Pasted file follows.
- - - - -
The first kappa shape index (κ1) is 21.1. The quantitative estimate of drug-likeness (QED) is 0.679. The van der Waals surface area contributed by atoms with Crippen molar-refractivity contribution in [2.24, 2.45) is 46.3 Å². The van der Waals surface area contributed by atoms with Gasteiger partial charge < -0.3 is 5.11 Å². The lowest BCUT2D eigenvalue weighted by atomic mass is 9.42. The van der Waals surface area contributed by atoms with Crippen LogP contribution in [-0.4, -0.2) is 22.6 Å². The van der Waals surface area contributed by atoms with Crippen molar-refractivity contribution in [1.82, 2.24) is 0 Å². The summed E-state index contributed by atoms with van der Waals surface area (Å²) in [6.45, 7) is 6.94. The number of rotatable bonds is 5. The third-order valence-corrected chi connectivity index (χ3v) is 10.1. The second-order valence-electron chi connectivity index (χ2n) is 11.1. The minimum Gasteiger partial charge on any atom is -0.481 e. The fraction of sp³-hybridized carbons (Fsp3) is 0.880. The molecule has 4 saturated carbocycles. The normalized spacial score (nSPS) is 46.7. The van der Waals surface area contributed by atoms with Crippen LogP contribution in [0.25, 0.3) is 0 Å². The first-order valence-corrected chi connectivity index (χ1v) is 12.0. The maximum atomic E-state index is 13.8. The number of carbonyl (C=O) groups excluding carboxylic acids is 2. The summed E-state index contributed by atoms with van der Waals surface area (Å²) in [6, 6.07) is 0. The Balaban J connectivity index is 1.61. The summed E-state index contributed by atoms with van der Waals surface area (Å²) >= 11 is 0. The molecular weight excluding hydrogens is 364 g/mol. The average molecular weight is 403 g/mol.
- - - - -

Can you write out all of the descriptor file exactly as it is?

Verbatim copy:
The first kappa shape index (κ1) is 21.1. The quantitative estimate of drug-likeness (QED) is 0.679. The van der Waals surface area contributed by atoms with Crippen molar-refractivity contribution in [2.24, 2.45) is 46.3 Å². The van der Waals surface area contributed by atoms with Gasteiger partial charge < -0.3 is 5.11 Å². The lowest BCUT2D eigenvalue weighted by atomic mass is 9.42. The van der Waals surface area contributed by atoms with Crippen LogP contribution in [-0.4, -0.2) is 22.6 Å². The van der Waals surface area contributed by atoms with Crippen molar-refractivity contribution in [1.82, 2.24) is 0 Å². The summed E-state index contributed by atoms with van der Waals surface area (Å²) in [6.45, 7) is 6.94. The number of rotatable bonds is 5. The third-order valence-corrected chi connectivity index (χ3v) is 10.1. The second-order valence-electron chi connectivity index (χ2n) is 11.1. The minimum Gasteiger partial charge on any atom is -0.481 e. The fraction of sp³-hybridized carbons (Fsp3) is 0.880. The molecule has 4 saturated carbocycles. The normalized spacial score (nSPS) is 46.7. The van der Waals surface area contributed by atoms with Crippen LogP contribution in [0.25, 0.3) is 0 Å². The first-order valence-corrected chi connectivity index (χ1v) is 12.0. The maximum atomic E-state index is 13.8. The number of carbonyl (C=O) groups excluding carboxylic acids is 2. The summed E-state index contributed by atoms with van der Waals surface area (Å²) in [6, 6.07) is 0. The Balaban J connectivity index is 1.61. The summed E-state index contributed by atoms with van der Waals surface area (Å²) >= 11 is 0. The molecular weight excluding hydrogens is 364 g/mol. The average molecular weight is 403 g/mol.